MG: When you talk about post-digital printing you refer to two concepts I find fundamental when discussing artistic production online, a type of production that has now moved towards modes of production and distribution across the online and offline. The two concepts that you mention are hybridity and processual objects. Can you tell me more about this? I have been looking at hybridity in relation to contemporary artistic production and gallery display; can you give me some examples taken from your personal experience and research within the field of publishing?
AL: The starting point for me—even though I had thought about this before—was when I started my current main research into the relationship between online and offline publishing. There were quite a few questions that needed to be asked. The first one, the main one, was: why is online print only happening now? Why did Napster happen in early 2000 and the boom—if there is a boom—of e-books is happening only 10 years later? Why did YouTube happen in the second half of 2000 and online print now? One of the reasons I think I have found is that print is very strongly rooted in the physical object: it is completely physical and at the same time it is the oldest interface for cultural objects we have had, dating back 500 years. There is a saying that defines print as the perfect interface; in fact, you instinctively know how to deal with a book, but not necessarily how to deal with a record or a video. So, for books and magazines, for print in general, this question of the digital and physical is even more prominent than with other media, and this relationship emerged as a crucial one in my research. Historically, this question entails tracking back how the physical interface evolved and how the digital one emerged, then finding when they juxtaposed, crisscrossed, or merged, even partially. At the end of this, the need is to look at what is going on right now, or even better to look at what could happen more than what will happen. And rather than predict, this need is more about trying to imagine the future, to realise it and implement it. In the case of print, scattered sites and experiments made by printing content that had previously been processed have emerged in the last few years. So I started to wonder: “This could be what could happen which did not happen before. There is no historical moment in which technology would have generated something like this before”.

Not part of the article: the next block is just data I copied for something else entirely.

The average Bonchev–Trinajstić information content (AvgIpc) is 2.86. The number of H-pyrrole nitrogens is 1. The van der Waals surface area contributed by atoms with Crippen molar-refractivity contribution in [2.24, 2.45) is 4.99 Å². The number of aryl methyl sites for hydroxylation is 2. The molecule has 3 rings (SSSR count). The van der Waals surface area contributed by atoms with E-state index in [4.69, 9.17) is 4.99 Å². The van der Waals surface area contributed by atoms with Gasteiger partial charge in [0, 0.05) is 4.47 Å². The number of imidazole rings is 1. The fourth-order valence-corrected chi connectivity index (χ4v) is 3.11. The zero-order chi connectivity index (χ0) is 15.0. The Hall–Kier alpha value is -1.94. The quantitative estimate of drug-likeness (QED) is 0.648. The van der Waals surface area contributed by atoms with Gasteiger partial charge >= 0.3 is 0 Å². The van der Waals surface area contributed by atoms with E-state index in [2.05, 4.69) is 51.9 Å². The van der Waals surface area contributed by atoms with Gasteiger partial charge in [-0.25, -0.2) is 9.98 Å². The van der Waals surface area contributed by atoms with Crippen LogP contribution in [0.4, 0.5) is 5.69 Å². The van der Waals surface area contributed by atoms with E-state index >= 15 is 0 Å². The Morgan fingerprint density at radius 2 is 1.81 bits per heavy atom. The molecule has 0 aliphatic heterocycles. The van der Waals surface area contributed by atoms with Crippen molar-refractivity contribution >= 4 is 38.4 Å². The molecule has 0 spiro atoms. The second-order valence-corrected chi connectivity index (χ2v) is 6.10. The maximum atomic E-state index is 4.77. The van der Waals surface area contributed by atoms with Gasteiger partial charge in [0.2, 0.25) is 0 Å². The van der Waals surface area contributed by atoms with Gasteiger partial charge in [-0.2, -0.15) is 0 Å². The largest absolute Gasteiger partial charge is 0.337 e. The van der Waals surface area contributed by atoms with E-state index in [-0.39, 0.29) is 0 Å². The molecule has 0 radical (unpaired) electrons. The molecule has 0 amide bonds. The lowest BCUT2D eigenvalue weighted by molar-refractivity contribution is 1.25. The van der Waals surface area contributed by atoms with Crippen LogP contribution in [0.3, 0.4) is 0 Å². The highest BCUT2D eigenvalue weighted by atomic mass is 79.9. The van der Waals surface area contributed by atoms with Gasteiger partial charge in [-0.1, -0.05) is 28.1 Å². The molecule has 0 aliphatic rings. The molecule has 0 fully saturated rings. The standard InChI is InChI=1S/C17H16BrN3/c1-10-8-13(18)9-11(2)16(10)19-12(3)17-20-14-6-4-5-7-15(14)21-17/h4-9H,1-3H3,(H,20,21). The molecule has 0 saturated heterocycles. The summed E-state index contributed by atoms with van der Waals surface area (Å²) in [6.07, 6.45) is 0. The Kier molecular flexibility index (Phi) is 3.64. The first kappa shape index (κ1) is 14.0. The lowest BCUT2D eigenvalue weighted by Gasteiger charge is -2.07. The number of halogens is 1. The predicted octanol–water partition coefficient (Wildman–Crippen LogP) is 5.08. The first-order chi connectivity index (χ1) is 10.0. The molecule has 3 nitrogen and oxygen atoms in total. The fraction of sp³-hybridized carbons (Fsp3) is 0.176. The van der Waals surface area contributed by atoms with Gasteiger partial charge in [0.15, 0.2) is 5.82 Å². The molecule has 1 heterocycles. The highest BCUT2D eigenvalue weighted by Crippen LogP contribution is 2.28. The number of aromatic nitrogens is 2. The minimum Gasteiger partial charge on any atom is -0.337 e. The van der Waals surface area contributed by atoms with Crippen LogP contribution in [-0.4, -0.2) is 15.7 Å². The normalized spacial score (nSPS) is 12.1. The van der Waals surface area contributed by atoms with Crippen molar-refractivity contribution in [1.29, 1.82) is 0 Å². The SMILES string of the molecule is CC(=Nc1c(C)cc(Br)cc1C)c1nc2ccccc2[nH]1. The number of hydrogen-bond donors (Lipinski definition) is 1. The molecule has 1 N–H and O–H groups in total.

MG: What are the instances that you just mentioned?